Burr & Forman

11.12.2020   |   Articles / Publications

2020: A Look Back and A Look Forward

Several weeks ago, Tony Kessler, senior content manager at BLR®, sent an e-mail asking for perspectives on the year 2020. His note prompted this article. The year has been full of challenges, including racial unrest. Systemic racism became a topic in businesses and organizations all across the country. Even well-meaning diversity training came under attack. Historians will tell us later whether we successfully responded to the long-needed racial reckoning of 2020. As I write this column on November 2, 2020, I know from personal experience we can do better in 2021.

‘Mess Hall Effect’

In late May 1972, I stood at my college graduation, raised my hand, and was sworn in as an officer in the U.S. Army. For most of the next two years, I was assigned to Fort Dix, New Jersey, which at the time was one of the Army’s basic training posts. During my stint, I served in training and command positions in several basic training companies.
About every eight weeks, I saw young men, some older than me, enter the armed services and go through basic training. They came from all over the country, from all walks of life, from farms, cities, small towns, some with just enough education, others college-educated. They were white, African American, and Hispanic, enlistees and draftees (the army was transitioning at the time to an all-volunteer force). A true melting pot.

One of the nonmilitary subjects taught to the basic trainees was race relations. The program’s cornerstone, in my view, was Martin Luther King, Jr.’s “I Have a Dream” speech. I probably heard the program presented 10 times during those two years, and the words of the speech that struck me then and have stayed with me until today are these: “I have a dream that my four little children one day will live in a nation where they will not be judged by the color of their skin but by the content of their character.”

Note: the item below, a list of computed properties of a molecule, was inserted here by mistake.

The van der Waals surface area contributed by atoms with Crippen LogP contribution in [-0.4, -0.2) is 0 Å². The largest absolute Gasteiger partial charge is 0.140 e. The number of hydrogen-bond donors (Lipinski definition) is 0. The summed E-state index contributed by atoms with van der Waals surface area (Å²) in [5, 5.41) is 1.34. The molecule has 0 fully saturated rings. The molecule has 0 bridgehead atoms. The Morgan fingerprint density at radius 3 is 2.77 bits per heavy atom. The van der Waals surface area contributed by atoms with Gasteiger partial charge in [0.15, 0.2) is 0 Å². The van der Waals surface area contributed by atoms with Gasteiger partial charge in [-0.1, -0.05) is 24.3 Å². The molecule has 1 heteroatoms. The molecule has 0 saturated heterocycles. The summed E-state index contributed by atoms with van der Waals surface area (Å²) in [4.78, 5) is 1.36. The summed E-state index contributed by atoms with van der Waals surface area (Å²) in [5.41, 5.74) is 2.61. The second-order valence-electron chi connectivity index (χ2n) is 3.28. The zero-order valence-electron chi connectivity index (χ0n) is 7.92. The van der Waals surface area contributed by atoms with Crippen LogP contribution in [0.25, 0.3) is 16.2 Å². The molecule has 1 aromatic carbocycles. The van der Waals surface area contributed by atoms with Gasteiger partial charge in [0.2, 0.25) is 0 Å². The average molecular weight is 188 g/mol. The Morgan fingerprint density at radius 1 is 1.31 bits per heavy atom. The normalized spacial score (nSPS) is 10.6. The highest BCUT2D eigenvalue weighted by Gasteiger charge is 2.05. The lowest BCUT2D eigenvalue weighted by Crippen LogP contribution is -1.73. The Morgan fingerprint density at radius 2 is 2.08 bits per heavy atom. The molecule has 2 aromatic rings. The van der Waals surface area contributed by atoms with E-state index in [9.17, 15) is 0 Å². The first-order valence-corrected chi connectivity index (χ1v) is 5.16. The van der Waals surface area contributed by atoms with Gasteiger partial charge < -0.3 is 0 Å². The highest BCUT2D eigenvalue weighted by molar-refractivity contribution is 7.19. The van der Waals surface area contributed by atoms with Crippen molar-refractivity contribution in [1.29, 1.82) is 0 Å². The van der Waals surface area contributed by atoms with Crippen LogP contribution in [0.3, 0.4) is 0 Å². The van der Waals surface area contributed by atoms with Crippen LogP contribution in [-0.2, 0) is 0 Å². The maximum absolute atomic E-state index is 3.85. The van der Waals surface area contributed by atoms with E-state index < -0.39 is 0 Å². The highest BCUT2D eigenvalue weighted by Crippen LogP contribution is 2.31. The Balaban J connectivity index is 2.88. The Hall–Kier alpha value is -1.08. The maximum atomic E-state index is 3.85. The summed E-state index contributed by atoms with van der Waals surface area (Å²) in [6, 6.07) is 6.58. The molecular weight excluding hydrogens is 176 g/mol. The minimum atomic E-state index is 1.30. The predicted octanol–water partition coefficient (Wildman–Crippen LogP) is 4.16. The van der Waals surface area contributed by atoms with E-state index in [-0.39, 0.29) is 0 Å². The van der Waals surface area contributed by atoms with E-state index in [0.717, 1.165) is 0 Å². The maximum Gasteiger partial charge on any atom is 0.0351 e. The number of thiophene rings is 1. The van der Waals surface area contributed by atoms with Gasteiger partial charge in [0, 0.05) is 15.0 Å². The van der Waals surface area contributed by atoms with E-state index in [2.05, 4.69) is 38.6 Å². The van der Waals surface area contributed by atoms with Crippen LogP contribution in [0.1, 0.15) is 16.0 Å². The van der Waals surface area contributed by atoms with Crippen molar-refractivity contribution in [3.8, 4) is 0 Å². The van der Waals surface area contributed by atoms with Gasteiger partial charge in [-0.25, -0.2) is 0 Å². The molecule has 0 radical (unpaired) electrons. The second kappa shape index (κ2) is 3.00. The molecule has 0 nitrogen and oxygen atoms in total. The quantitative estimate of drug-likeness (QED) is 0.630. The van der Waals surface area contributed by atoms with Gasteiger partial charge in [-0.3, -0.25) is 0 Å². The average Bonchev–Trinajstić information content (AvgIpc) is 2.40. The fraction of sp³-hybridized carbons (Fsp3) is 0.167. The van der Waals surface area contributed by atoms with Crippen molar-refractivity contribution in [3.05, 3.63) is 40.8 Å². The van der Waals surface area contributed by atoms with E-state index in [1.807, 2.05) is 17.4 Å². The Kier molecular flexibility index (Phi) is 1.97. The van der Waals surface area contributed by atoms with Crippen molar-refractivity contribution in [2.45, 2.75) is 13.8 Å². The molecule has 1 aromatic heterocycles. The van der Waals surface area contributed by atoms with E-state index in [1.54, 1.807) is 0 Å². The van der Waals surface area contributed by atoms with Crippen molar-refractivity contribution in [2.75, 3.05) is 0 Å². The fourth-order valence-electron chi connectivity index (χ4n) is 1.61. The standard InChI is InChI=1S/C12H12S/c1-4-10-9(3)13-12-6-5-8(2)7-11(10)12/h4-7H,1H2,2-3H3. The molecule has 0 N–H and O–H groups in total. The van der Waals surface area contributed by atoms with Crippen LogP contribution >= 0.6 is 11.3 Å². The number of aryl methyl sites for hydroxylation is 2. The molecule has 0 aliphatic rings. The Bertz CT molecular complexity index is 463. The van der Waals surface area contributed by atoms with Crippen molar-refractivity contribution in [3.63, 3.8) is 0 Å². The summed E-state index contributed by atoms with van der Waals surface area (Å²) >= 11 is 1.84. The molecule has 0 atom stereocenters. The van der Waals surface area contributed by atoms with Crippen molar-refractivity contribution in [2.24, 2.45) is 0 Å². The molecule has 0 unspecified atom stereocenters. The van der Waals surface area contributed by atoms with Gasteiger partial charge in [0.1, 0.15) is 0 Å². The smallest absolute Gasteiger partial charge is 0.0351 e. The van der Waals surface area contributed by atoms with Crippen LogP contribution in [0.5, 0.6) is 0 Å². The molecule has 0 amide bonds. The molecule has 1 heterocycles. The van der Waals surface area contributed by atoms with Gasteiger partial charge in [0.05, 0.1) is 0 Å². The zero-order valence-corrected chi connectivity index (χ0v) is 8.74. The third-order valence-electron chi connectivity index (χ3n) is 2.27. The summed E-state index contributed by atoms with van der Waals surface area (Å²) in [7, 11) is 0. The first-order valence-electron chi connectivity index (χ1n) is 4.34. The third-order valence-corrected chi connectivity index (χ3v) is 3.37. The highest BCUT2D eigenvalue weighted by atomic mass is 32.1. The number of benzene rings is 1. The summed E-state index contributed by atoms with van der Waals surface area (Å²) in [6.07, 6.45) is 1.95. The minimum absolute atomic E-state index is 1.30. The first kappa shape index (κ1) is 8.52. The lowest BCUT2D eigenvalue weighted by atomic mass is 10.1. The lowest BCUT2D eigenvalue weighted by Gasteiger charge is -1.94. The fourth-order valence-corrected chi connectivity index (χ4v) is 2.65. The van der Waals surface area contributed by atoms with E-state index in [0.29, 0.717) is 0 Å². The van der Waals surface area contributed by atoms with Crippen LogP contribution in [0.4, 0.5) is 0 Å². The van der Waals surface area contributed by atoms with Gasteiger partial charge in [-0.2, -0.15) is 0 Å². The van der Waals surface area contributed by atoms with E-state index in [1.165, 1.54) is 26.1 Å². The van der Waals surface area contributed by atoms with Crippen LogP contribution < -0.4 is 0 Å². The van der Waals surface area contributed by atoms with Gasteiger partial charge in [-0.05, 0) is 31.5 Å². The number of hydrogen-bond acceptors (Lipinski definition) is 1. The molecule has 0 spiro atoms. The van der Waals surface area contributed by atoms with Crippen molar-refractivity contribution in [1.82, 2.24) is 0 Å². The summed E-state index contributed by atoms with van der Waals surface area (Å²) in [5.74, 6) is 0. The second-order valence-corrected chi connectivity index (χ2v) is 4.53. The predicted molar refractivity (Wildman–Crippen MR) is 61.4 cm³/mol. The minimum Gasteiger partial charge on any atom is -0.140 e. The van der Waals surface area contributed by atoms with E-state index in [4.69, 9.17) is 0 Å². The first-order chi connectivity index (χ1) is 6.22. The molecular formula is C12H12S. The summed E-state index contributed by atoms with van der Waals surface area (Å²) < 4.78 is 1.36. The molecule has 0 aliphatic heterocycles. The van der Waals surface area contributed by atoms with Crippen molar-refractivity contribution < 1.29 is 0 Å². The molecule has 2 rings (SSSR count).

The race relations subject was generally taught early in the training cycle. I found it always seemed to help the young men break down their preconceived notions and barriers. I know this because I observed what I like to call the “mess hall effect.”
Before the training session, I would watch whites eat with whites and African Americans eat with African Americans within their units. After the training, the young men broke bread with one another. They intermingled as people at mealtime, talking, learning, and experiencing that we are all just human beings regardless of our skin color. At a minimum, the barriers stayed down for the eight weeks of basic training.

‘We Want a Color-Blind Society’

More than 20 years after Dr. King’s speech, we had another leader remind us again of the challenges in the journey to equality. In 1986, then-President Ronald Reagan in one of his radio addresses said, “We want a color-blind society. A society that, in the words of Dr. King, judges people not by the color of their skin, but by the content of their character.”
I suspect some historians and commentators will cringe because I’ve mentioned these two very different men coming from very different perspectives in this article. But I believe each fundamentally desired a country that fulfilled the hope and promise of 1776—that all people are created equal and “endowed by their Creator with certain unalienable Rights, that among these are Life, Liberty, and the pursuit of Happiness.”

My Hope for 2020 and Beyond

The year 2020 has once again shown us the challenges of the journey to equality. My hope is that some of the year’s lessons last for more than eight weeks. By the time I go back to celebrate the 50th anniversary of my college graduation in 2022, my fervent wish for all of us would be that the dream of Martin Luther King, Jr., Ronald Reagan, and our founders in 1776—that all people not only are created equal but in fact are equal—is the reality of our time.

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